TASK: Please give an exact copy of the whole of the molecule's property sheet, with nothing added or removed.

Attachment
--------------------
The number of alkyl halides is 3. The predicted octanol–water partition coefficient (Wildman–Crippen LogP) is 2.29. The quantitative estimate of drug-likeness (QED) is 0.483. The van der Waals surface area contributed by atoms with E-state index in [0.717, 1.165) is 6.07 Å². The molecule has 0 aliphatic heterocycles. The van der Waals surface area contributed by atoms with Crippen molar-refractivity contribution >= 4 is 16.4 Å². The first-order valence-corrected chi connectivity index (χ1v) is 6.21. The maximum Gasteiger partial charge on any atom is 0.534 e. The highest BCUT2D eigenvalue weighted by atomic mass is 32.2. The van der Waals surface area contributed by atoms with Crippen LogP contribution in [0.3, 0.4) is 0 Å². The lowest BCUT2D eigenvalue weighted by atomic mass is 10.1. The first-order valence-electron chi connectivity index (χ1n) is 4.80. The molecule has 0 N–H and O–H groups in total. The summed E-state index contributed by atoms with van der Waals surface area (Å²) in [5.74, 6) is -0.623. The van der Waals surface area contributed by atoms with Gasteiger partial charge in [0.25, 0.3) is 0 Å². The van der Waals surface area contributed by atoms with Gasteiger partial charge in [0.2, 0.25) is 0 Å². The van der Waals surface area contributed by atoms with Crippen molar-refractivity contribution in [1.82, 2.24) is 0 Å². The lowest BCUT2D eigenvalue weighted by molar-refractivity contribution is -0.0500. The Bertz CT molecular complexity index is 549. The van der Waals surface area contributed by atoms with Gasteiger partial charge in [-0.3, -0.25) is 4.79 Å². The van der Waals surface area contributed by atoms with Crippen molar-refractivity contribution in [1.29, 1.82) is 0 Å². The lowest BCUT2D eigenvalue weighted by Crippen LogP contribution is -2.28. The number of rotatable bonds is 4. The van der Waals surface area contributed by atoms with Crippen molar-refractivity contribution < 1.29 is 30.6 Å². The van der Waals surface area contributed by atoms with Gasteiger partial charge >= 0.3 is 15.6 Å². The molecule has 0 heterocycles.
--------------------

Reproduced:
The number of alkyl halides is 3. The predicted octanol–water partition coefficient (Wildman–Crippen LogP) is 2.29. The quantitative estimate of drug-likeness (QED) is 0.483. The van der Waals surface area contributed by atoms with E-state index in [0.717, 1.165) is 6.07 Å². The molecule has 0 aliphatic heterocycles. The van der Waals surface area contributed by atoms with Crippen molar-refractivity contribution >= 4 is 16.4 Å². The first-order valence-corrected chi connectivity index (χ1v) is 6.21. The maximum Gasteiger partial charge on any atom is 0.534 e. The highest BCUT2D eigenvalue weighted by atomic mass is 32.2. The van der Waals surface area contributed by atoms with Crippen LogP contribution in [0.3, 0.4) is 0 Å². The lowest BCUT2D eigenvalue weighted by atomic mass is 10.1. The first-order valence-electron chi connectivity index (χ1n) is 4.80. The molecule has 0 N–H and O–H groups in total. The summed E-state index contributed by atoms with van der Waals surface area (Å²) in [5.74, 6) is -0.623. The van der Waals surface area contributed by atoms with Gasteiger partial charge in [0.25, 0.3) is 0 Å². The van der Waals surface area contributed by atoms with Gasteiger partial charge in [0.2, 0.25) is 0 Å². The van der Waals surface area contributed by atoms with Crippen molar-refractivity contribution in [1.82, 2.24) is 0 Å². The lowest BCUT2D eigenvalue weighted by molar-refractivity contribution is -0.0500. The Bertz CT molecular complexity index is 549. The van der Waals surface area contributed by atoms with Gasteiger partial charge in [-0.3, -0.25) is 4.79 Å². The van der Waals surface area contributed by atoms with Crippen molar-refractivity contribution in [1.29, 1.82) is 0 Å². The lowest BCUT2D eigenvalue weighted by Crippen LogP contribution is -2.28. The number of rotatable bonds is 4. The van der Waals surface area contributed by atoms with Crippen molar-refractivity contribution < 1.29 is 30.6 Å². The van der Waals surface area contributed by atoms with Gasteiger partial charge >= 0.3 is 15.6 Å². The molecule has 0 heterocycles.